Conclusions

Treatment with daptomycin 500 mg (7 mg/kg) 3 times/week for 6 weeks enabled the patient, a 76-year old man on hemodialysis who had presented with native valve endocarditis, to clear blood cultures positive for MRSE, after 3 courses of vancomycin did not. Treatment with daptomycin offers patients like these an option even after vancomycin failure.

Consent

Oral informed consent for publication of this case was obtained from the patient. Written informed consent was obtained from the patient's next of kin (his wife) for publication of this case report after the patient expired. A copy of the written consent is available for review from the Editor-in-Chief of this journal.

Abbreviations

CoNS: 

Coagulase-negative staphylococci

ICE-PCS NVE:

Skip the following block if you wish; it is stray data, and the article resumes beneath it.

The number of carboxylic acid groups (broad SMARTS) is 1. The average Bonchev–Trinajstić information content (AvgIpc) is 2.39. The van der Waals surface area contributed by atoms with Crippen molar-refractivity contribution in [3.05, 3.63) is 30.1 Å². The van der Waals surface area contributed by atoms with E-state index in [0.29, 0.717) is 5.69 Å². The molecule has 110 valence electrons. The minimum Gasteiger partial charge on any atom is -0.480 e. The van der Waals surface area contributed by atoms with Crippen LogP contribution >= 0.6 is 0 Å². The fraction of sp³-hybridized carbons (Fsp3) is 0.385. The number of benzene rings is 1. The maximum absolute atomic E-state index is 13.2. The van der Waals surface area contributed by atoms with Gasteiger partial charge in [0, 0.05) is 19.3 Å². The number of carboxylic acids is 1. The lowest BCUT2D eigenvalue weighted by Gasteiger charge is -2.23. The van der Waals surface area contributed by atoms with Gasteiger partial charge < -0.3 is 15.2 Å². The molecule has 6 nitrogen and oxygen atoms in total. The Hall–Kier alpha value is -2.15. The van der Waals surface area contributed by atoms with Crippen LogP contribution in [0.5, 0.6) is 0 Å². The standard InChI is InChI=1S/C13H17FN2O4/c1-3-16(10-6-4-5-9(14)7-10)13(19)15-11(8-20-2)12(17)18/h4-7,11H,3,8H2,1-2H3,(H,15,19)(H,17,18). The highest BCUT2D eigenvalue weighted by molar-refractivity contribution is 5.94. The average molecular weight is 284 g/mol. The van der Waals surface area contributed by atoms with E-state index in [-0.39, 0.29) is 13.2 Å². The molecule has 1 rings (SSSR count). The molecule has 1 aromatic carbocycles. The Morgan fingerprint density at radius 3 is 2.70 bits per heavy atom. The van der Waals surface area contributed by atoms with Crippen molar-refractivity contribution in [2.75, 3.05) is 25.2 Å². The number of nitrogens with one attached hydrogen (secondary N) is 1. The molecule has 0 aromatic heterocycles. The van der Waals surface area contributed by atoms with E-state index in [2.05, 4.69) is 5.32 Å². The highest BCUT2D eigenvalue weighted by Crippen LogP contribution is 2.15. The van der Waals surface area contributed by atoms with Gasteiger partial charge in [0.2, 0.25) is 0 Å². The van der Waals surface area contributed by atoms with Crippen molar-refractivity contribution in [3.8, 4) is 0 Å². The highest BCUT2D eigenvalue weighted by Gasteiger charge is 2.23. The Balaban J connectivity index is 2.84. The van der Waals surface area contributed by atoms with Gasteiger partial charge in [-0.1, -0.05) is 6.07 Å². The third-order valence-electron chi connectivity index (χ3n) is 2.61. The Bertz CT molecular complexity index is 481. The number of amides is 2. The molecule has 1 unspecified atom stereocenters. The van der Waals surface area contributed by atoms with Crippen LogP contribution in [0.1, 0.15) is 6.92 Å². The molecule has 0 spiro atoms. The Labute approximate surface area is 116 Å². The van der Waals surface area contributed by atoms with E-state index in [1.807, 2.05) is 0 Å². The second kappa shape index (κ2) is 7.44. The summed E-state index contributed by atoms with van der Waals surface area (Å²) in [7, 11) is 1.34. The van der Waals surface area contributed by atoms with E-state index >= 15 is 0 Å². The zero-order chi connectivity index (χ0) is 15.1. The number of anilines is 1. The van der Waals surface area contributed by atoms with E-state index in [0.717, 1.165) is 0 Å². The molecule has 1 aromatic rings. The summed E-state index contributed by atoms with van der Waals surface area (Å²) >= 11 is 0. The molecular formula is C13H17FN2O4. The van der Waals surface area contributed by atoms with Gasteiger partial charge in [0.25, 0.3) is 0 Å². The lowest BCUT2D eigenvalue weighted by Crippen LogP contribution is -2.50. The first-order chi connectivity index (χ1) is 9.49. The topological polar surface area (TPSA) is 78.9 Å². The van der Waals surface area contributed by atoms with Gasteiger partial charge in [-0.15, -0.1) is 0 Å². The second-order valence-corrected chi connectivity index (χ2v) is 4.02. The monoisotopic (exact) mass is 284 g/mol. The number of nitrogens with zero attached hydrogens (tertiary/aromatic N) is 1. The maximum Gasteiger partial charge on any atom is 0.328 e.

International Collaboration of Endocarditis-Prospective Cohort Study

IV: 

intravenous

MIC: 

minimum inhibitory concentration

MRSE: 

methicillin-resistant Staphylococcus epidermidis

NVE: 

native valve endocarditis.

Declarations

Acknowledgements

Phase Five Communications, New York provided editorial services funded by Cubist Pharmaceuticals.

Authors’ Affiliations

(1)
Samaritan Medical Center

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© Duah; licensee BioMed Central Ltd. 2010

This article is published under license to BioMed Central Ltd. This is an Open Access article distributed under the terms of the Creative Commons Attribution License (http://creativecommons.org/licenses/by/2.0), which permits unrestricted use, distribution, and reproduction in any medium, provided the original work is properly cited.